• Spiller at podium at speaking event

    2013 | Advancing racial equity through research and collaboration

    Durham philanthropist, Thomas W. Haas, provided a gift to the Sustainability Institute to establish the Professorship of Sustainable Food Systems to advance sustainable agriculture, food choices, nutrition and economic and social well-being on and off campus. Today, Haas Professor Karen A. Spiller deepens UNH’s participation in the transdisciplinary work of Food Solutions New England, and in particular, its racial equity work, develops new and strengthens existing relationships and collaborations and shares her expertise and unique practitioner perspectives – making a direct impact on UNH faculty, staff, students and the broader community.

  • woman working in a garden

    2013 | Building a statewide food system network and shared goals

    Coordinated by UNH’s Sustainability Institute, NH Food Alliance (NHFA) launched to address the fragmentation of our state’s food system, convening people from across NH to design a food system network structure and process for identifying shared goals and strategies. Today, NHFA serves as a statewide network that connects the people, businesses, organizations and communities dedicated to growing a thriving, fair and sustainable local food system. The network builds relationships, learns from each other, and catalyzes collaboration to advance common goals, respond creatively to challenges and amplify our collective impact. 

  • plants being watered in the background of the 50 by 60 New England Food Vision logo

    2014 | Developing a sustainable food vision for our region

    The Food Solutions New England network published A New England Food Vision based on a three-year collaborative process with the network and led by a team of researchers, writers and reviewers. A bold vision that calls for our region to build the capacity to produce at least 50% of our food by 2060 while supporting healthy food for all, sustainable farming and fishing and thriving communities. Businesses, government agencies, organizations, community groups and people around the region have been inspired by the Vision to orient their work with our shared regional goals and values.

  • students presenting research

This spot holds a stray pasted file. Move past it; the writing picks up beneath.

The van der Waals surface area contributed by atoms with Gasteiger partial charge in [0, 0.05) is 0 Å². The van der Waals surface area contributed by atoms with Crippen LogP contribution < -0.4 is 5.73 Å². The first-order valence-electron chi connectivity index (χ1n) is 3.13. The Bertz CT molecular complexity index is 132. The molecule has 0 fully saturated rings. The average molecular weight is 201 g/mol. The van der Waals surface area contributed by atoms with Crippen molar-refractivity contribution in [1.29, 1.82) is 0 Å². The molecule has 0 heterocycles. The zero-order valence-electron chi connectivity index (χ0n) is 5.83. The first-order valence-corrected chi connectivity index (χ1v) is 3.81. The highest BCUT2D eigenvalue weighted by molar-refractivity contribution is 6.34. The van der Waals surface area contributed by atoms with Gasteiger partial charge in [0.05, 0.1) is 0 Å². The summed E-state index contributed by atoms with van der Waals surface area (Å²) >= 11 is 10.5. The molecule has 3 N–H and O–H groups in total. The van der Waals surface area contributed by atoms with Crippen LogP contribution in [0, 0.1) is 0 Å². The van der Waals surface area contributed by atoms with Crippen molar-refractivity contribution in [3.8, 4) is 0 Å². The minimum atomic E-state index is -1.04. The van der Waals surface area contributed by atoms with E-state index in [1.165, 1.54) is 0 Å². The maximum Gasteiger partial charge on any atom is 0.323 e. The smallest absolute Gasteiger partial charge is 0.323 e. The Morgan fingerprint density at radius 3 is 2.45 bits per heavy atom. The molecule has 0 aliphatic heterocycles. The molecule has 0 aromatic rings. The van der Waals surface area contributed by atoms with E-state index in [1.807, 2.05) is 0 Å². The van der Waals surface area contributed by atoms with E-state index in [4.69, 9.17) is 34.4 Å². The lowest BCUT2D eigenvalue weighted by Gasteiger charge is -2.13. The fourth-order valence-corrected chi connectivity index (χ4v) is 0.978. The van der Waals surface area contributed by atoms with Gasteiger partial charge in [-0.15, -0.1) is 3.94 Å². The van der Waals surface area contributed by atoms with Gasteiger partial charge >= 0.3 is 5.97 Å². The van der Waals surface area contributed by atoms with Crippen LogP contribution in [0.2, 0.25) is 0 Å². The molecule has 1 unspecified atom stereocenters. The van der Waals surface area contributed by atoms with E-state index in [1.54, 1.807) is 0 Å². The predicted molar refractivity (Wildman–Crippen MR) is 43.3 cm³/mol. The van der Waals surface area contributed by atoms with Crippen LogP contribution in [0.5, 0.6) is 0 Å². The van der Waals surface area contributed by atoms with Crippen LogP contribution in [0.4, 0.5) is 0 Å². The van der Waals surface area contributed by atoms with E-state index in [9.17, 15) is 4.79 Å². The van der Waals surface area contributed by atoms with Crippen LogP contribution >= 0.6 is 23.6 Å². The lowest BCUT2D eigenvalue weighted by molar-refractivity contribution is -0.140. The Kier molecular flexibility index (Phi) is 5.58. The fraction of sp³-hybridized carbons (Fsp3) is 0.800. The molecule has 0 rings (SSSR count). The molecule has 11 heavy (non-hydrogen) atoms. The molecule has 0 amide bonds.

2015 | Establishing sustainability context for all undergraduates

    One of the only dual majors of its’ kind in the country, the sustainability dual major (SDM) is designed to be transdisciplinary. The SDM launched to take the sprawling concept of sustainability and create a curricular program that any student in any major could see their field in a sustainability context, make connections and learn in a cohort of students from across campus.

  • Racial Equity Challenge poster

    2015 | Building effective racial equity habits

    Inspired by the work of Dr. Eddie Moore, Debby Irving and Dr. Marguerite Pennick-Parks, Food Solutions New England adapted the 21-Day Racial Equity Habit-Building Challenge with a food system lens. FSNE has been organizing and hosting the Challenge every year since. Starting with a couple of hundred regional participants, it has grown to more than 9,000 participants, nationally and internationally in 2020. Today, many organizations and UNH adapts the Challenge, dedicating time and space to build more effective social justice habits.

  • student presenting project

    2019 | Training the next generation of sustainability leaders

    UNH’s Changemaker Collaborative joined the Sustainability Institute to create an integrated platform to help students contribute to society’s most pressing sustainability challenges. Founded in 2015 as a joint venture of Paul College of Business and Economics and the Carsey School of Public Policy, the Collaborative supports the next generation of skilled, courageous and confident leaders through real-world experiences and the tools of public policy and business, while helping community partners advance their sustainability initiatives.

  • sustainability graphic with photos of students

    2021 | Critical input and guidance from a diverse group

    The Sustainability Advisory Board joined the other established Advisory Boards of UNH organized around the Colleges and key strategic areas of focus. The board provides critical input and guidance on UNH’s sustainability efforts, particularly as it relates to our bold plans for continued leadership in sustainability in higher education. The unique cross-cutting aspect of sustainability defies traditional boundaries or silos and requires bringing together a diversity of expertise across sectors and fields. The SAB is comprised of a dedicated group of volunteers – alumni, parents, students and friends – who share a passion for UNH and sustainability.

  • Thompson Hall at night with students

    2022 | Celebrating 25 years of sustainability at UNH

    Join us to help shape the next 25. 

    There are opportunities for faculty, staff, students and alumni to engage with us. Let’s create a sustainable future together.